We will take two class visits (during class time) to PPL Special Collections, in addition to the presentation of final proposals in December. These dates can be found on the semester calendar. You are also encouraged to visit PPL Special Collections outside of class time to continue work. We will also likely set aside at least one additional date this semester to provide students with an opportunity to develop proposals.

“How Did They Make That?” Class Session (15% of grade): Starting in October, each student will lead a brief class session (15-20 minutes in length) focused on a digital tool, project, or topic of their choosing. Ideally, these discussions will relate in some direct way to course readings, your PPL work, or a particular research interest you’re invested in. You are encouraged to be creative in your approach to completing this task: you may favor a more traditional presentation, a hands-on demo of something you’ve been working on, a workshop-style use of a particular tool, an informal conversation, or another format. Talk to me if you have questions about this requirement. This requirement is inspired by Miriam Posner’s “How Did They Make That?” series of blog posts.

“Digital Pop-Up Exhibit” (15% of grade): This requirement invites students to complete a “pop-up” style digital exhibit that they can share with a particular audience. The goal here is to create something that is engaging but also ephemeral while using a particular digital tool or publication format: an augmented reality experience, a digital projection, a Twitter bot, or another project. This project can be collaborative, and we may decide to collaborate as an entire class on a particular initiative (I’ve had informal discussions with both the PPL and the JNBC about potential ideas). We may also end up doing more than one thing, depending on class interest. We’ll figure out the particular parameters of this requirement (specifically, project goals, audience, deliverables, and assessment) together in class.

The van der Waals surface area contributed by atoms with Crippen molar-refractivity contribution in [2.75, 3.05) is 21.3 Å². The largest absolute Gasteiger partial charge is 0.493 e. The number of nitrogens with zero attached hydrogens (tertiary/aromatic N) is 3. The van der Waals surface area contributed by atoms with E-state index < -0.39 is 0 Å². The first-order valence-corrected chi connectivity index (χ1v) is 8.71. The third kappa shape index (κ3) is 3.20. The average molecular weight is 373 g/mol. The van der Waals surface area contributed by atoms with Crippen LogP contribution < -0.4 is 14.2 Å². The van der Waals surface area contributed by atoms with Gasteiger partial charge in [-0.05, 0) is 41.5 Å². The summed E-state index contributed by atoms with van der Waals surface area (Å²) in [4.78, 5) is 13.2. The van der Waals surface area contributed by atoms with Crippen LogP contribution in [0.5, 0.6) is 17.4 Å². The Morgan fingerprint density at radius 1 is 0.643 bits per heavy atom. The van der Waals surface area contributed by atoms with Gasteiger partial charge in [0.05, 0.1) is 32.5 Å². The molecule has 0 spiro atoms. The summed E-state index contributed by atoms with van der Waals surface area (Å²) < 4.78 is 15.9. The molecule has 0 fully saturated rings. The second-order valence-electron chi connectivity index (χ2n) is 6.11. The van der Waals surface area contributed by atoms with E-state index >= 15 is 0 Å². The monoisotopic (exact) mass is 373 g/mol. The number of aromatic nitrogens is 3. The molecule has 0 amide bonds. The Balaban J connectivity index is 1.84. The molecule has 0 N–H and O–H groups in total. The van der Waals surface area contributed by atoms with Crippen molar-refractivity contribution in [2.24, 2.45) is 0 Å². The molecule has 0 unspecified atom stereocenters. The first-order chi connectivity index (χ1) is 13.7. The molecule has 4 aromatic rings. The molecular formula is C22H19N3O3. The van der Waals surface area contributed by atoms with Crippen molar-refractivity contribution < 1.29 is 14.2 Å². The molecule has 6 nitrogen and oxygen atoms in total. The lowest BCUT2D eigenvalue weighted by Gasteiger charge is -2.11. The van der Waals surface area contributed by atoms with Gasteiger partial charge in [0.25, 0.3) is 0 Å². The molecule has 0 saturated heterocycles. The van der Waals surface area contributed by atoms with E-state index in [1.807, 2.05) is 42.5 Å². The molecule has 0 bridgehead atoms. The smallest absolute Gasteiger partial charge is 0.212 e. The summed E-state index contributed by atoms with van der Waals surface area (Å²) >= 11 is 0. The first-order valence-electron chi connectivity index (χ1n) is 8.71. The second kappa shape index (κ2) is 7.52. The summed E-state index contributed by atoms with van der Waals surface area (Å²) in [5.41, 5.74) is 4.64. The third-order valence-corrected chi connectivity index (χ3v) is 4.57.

Professional Identities and Digital Contexts (10%): At the beginning of the semester, I’ll ask each of you to think about how your professional lives and aspirations intersect with digital contexts, and we’ll discuss how you might further explore or test out these places of intersection with a particular task. “Successful” projects in this vein have included creating or revising a personal web site, using Twitter or another social media network in a professional or creative endeavor, communicating with other professionals in some digital capacity, applying for a particular conference, doing an informal environmental scan of a digital/professional space relevant to your interests, etc. You are free to revise your idea at any point during the semester, but you’ll be expected to document what you ended up doing via email or a meeting with me at the end of the semester.

Written responses to course readings on Slack (10%): This requirement may be the most straightforward, though I would encourage students to take advantage of the particular dimensions of writing and communicating on Slack: hyperlinks, media files, iterative writing (vs. more “traditional” digital response parameters encouraged by Canvas or Blackboard), etc. We’ll check in regularly re: how Slack is working (or not working) this semester.